After drawing a crowd of people while on vacation at Walt Disney World, "Santa Claus" gets kicked out of the amusement park. WXIA's Rebecca Lindstrom reports.
With his roly-poly body and bleached-white hair, mustache and beard, 52-year old Thomas Tolbert of Roswell, Ga., is a spitting image of Santa Claus.
In June, during a Father’s Day weekend trip to Disney World with relatives, theme-park officials pulled Tolbert aside and ordered him to stop signing autographs, posing for photographs, and dressing to look like Santa.
“I wasn’t wearing a red suit, a hat or black boots,” Tolbert told NBC News, “just khaki pants, red high-top sneakers with green laces and a billowy, specially-made shirt decorated with a collage of Santa Claus heads and sayings from ‘The Night before Christmas.'”
Courtesy Thomas Tolbert
Thomas Tolbert, 52, was asked to be less "Santa-ish" during a recent trip to Disney World.
During his first two days at the park, Tolbert — a professional Santa Claus who once took third place for looks, believability and photo at a national Santa Convention — said he spent a good deal of time chatting and posing for photos with many children, adults and Disney “cast members,” But after a crowd gathered around him on this third day in the park, he said a Disney employee asked him to step around a corner.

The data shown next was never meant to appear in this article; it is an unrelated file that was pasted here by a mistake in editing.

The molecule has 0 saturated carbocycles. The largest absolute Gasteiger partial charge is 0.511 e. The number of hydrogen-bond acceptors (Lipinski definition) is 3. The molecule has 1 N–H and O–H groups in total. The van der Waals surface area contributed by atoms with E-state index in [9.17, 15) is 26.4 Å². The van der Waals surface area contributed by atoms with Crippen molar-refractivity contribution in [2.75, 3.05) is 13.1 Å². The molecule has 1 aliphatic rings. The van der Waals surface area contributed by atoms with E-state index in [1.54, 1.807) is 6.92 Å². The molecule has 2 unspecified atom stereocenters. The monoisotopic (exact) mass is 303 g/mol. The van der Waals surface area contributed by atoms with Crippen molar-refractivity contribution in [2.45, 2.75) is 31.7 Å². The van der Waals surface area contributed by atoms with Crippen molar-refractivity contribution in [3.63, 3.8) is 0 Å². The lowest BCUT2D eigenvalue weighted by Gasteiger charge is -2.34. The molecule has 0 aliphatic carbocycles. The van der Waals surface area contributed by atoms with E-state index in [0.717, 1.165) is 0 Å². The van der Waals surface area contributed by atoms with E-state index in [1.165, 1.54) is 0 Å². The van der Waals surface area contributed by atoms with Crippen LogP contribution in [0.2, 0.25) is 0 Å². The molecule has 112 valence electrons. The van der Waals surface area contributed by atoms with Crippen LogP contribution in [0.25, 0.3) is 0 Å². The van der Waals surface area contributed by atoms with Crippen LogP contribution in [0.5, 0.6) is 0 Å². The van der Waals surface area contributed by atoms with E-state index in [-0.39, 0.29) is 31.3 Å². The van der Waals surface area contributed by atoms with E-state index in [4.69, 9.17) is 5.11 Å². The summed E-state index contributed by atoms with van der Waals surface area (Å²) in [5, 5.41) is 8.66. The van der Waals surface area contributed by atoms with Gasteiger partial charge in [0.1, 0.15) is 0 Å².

“He told me, ‘You cannot be Santa and you can’t wear that shirt in the park.’ He asked if I had any clothes in my hotel room that were less ‘Santa-ish’ and took me into a shop and pulled a 3X T-shirt from the rack to see if it would fit me.”
It didn’t. But a large, short-sleeve, white button down shirt from the theme-park wardrobe department did. “Then they said to tell people, ‘I'm not who you think I am. I’m on vacation and you need to leave me alone.'"
Tolbert refused. “I told them Santa would never tell people that.”
Walt Disney World Resort confirmed that it asked Tolbert to change his clothes and to stop interacting as Santa with other theme-park guests because “it was disruptive to our operations and confusing to our other guests, particularly children who asked to take photos with him.”
Tolbert was given some complimentary park hopper passes “because of the inconvenience,” but he’s not satisfied. “Disney doesn’t own the character of Santa, the world does,” he said.
“And as Santa, I will try to make anyone’s day more magical. So my question is: If I go back with my free passes, how will it be different?”
Tolbert is not the first to be asked to change his outfit at a Disney theme park. Citing the theme park’s dress policy, park recently officials asked April Spielman and her boyfriend to change out of their Tinker Bell and Peter Pan costumes.
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